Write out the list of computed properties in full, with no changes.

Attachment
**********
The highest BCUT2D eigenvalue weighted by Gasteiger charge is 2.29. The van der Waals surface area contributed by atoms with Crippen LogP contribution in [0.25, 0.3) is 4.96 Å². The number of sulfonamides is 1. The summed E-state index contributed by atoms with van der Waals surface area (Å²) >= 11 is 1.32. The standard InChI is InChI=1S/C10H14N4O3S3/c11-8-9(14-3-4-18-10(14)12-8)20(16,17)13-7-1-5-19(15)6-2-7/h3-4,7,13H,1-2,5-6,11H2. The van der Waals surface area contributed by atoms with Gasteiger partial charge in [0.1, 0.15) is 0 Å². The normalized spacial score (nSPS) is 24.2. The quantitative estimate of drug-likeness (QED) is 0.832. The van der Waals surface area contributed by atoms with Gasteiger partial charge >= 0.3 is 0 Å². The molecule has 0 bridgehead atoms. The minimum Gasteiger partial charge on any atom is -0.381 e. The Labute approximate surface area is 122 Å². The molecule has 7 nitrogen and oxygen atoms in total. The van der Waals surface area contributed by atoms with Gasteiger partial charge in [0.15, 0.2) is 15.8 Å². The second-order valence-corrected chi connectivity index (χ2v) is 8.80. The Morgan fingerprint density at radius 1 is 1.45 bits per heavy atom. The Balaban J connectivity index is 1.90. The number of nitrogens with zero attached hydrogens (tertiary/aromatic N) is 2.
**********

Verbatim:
The highest BCUT2D eigenvalue weighted by Gasteiger charge is 2.29. The van der Waals surface area contributed by atoms with Crippen LogP contribution in [0.25, 0.3) is 4.96 Å². The number of sulfonamides is 1. The summed E-state index contributed by atoms with van der Waals surface area (Å²) >= 11 is 1.32. The standard InChI is InChI=1S/C10H14N4O3S3/c11-8-9(14-3-4-18-10(14)12-8)20(16,17)13-7-1-5-19(15)6-2-7/h3-4,7,13H,1-2,5-6,11H2. The van der Waals surface area contributed by atoms with Gasteiger partial charge in [0.1, 0.15) is 0 Å². The normalized spacial score (nSPS) is 24.2. The quantitative estimate of drug-likeness (QED) is 0.832. The van der Waals surface area contributed by atoms with Gasteiger partial charge >= 0.3 is 0 Å². The molecule has 0 bridgehead atoms. The minimum Gasteiger partial charge on any atom is -0.381 e. The Labute approximate surface area is 122 Å². The molecule has 7 nitrogen and oxygen atoms in total. The van der Waals surface area contributed by atoms with Gasteiger partial charge in [0.15, 0.2) is 15.8 Å². The second-order valence-corrected chi connectivity index (χ2v) is 8.80. The Morgan fingerprint density at radius 1 is 1.45 bits per heavy atom. The Balaban J connectivity index is 1.90. The number of nitrogens with zero attached hydrogens (tertiary/aromatic N) is 2.